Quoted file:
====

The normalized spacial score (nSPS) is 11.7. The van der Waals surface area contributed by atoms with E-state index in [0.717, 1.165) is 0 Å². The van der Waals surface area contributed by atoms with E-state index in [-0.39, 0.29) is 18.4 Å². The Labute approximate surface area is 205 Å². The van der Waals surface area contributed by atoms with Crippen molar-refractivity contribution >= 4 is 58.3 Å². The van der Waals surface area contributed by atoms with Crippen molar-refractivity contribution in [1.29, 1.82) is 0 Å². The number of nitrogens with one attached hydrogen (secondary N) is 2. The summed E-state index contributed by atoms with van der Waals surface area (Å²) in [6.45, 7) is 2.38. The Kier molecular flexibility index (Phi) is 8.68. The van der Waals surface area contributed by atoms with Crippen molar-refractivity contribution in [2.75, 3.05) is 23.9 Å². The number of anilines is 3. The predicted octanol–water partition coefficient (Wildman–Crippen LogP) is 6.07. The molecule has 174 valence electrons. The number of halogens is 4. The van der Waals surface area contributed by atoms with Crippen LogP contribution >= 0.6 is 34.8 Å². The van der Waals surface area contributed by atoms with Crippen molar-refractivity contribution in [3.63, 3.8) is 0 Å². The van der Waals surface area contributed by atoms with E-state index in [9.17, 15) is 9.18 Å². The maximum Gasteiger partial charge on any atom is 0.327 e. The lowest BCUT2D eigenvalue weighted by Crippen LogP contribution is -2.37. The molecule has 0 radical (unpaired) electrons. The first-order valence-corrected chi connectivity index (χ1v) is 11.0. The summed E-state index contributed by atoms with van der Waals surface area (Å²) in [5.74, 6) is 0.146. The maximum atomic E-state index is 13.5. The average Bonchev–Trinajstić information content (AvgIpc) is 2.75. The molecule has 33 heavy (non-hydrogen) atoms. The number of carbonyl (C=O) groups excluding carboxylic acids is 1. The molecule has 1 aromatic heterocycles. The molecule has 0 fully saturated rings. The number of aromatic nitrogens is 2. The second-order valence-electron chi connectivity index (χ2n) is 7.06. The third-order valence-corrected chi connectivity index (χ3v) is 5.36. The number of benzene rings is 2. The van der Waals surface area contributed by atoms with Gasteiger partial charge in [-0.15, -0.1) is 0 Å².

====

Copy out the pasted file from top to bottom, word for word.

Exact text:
The normalized spacial score (nSPS) is 11.7. The van der Waals surface area contributed by atoms with E-state index in [0.717, 1.165) is 0 Å². The van der Waals surface area contributed by atoms with E-state index in [-0.39, 0.29) is 18.4 Å². The Labute approximate surface area is 205 Å². The van der Waals surface area contributed by atoms with Crippen molar-refractivity contribution >= 4 is 58.3 Å². The van der Waals surface area contributed by atoms with Crippen molar-refractivity contribution in [1.29, 1.82) is 0 Å². The number of nitrogens with one attached hydrogen (secondary N) is 2. The summed E-state index contributed by atoms with van der Waals surface area (Å²) in [6.45, 7) is 2.38. The Kier molecular flexibility index (Phi) is 8.68. The van der Waals surface area contributed by atoms with Crippen molar-refractivity contribution in [2.75, 3.05) is 23.9 Å². The number of anilines is 3. The predicted octanol–water partition coefficient (Wildman–Crippen LogP) is 6.07. The molecule has 174 valence electrons. The number of halogens is 4. The van der Waals surface area contributed by atoms with Crippen LogP contribution >= 0.6 is 34.8 Å². The van der Waals surface area contributed by atoms with Crippen molar-refractivity contribution in [3.63, 3.8) is 0 Å². The van der Waals surface area contributed by atoms with E-state index in [9.17, 15) is 9.18 Å². The maximum Gasteiger partial charge on any atom is 0.327 e. The lowest BCUT2D eigenvalue weighted by Crippen LogP contribution is -2.37. The molecule has 0 radical (unpaired) electrons. The first-order valence-corrected chi connectivity index (χ1v) is 11.0. The summed E-state index contributed by atoms with van der Waals surface area (Å²) in [5.74, 6) is 0.146. The maximum atomic E-state index is 13.5. The average Bonchev–Trinajstić information content (AvgIpc) is 2.75. The molecule has 33 heavy (non-hydrogen) atoms. The number of carbonyl (C=O) groups excluding carboxylic acids is 1. The molecule has 1 aromatic heterocycles. The molecule has 0 fully saturated rings. The number of aromatic nitrogens is 2. The second-order valence-electron chi connectivity index (χ2n) is 7.06. The third-order valence-corrected chi connectivity index (χ3v) is 5.36. The number of benzene rings is 2. The van der Waals surface area contributed by atoms with Gasteiger partial charge in [-0.15, -0.1) is 0 Å².